to users in chunks so that the file can play
uninterrupted
• Podcasting
• Explosion in online video viewing
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Web 2.0 Features and Services
• Online Social Networks
– Services that support communication among networks of
friends, peers
• Blogs
– Personal web page of chronological entries
– Enables web page publishing with no knowledge of HTML
• Wikis
– Enables documents to be written collectively and
collaboratively
– E.g. Wikipedia
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Virtual Reality and Augmented Reality
• Virtual reality
– Immersing users within virtual world
– Typically uses head-mounted display (HMD)
– Oculus Rift, Vive, PlayStation VR
• Augmented reality
– Overlaying virtual objects over the real world, via
mobile devices or HMDs
▪ Pokémon GO
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Intelligent Digital Assistants
• Computer search engine using:
– Natural language
– Conversational interface, verbal commands
– Situational awareness
• Can handle requests for appointments, flights, routes,
event scheduling, and more.
– Examples:
▪ Apple’s Siri
▪ Google Now
▪ Google Assistant
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Mobile Apps
• Use of mobile apps has exploded
– Most popular entertainment media, over TV
– Always present shopping tool
– Almost all top 100 brands have an app
• Platforms
– iPhone/iPad (iOS), Android, Blackberry
• App marketplaces
– Google Play, Apple’s App Store, RIM’s App World,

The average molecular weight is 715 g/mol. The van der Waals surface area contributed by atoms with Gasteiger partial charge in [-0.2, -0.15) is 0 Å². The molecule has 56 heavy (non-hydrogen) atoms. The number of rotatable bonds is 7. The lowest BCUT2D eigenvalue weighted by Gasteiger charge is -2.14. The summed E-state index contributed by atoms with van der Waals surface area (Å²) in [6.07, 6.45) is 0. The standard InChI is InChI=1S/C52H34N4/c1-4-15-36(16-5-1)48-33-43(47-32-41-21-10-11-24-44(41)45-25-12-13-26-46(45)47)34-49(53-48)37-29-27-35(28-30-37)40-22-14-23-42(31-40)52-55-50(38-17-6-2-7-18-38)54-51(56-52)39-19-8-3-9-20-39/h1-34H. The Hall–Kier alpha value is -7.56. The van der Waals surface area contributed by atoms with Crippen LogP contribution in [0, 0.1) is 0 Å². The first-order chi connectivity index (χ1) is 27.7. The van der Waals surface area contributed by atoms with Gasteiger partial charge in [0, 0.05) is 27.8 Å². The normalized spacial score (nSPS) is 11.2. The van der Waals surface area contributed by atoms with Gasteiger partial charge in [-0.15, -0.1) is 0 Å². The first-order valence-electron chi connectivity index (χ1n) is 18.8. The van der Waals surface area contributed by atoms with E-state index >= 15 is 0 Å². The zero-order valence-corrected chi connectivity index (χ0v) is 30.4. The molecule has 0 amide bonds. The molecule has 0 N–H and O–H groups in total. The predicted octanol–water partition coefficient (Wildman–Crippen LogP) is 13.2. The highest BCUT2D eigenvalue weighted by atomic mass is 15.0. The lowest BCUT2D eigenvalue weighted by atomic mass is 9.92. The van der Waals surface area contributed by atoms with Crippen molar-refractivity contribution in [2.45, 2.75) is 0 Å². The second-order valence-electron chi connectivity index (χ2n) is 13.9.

Windows Phone Marketplace
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E-Commerce 2018: Business. Technology.
Society
Fourteenth Edition
Chapter 3
Building an E-Commerce
Presence
Copyright © 2019 Pearson Education, Ltd.
Learning Objectives
3.1 Understand the questions you must ask and answer, and the steps
you should take, in developing an e-commerce presence.
3.2 Explain the process that should be followed in building an ecommerce presence.
3.3 Identify and understand the major considerations involved in
choosing web server and e-commerce merchant server software.
3.4 Understand the issues involved in choosing the most appropriate
hardware for an e-commerce site.
3.5 Identify additional tools that can improve website performance.
3.6 Understand the important considerations involved in developing a
mobile website and building mobile applications.
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The Financial Times: A Remodel for 21st
Century Publishing Profitability
• Class Discussion
– What were the Financial Times’ objectives in
redesigning its e-commerce presence?
– What considerations, if any, unique to the newspaper
business were involved?
– What did the Financial Times do to meet the needs of
mobile device users?
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Imagine Your E-Commerce Presence (1 of 3)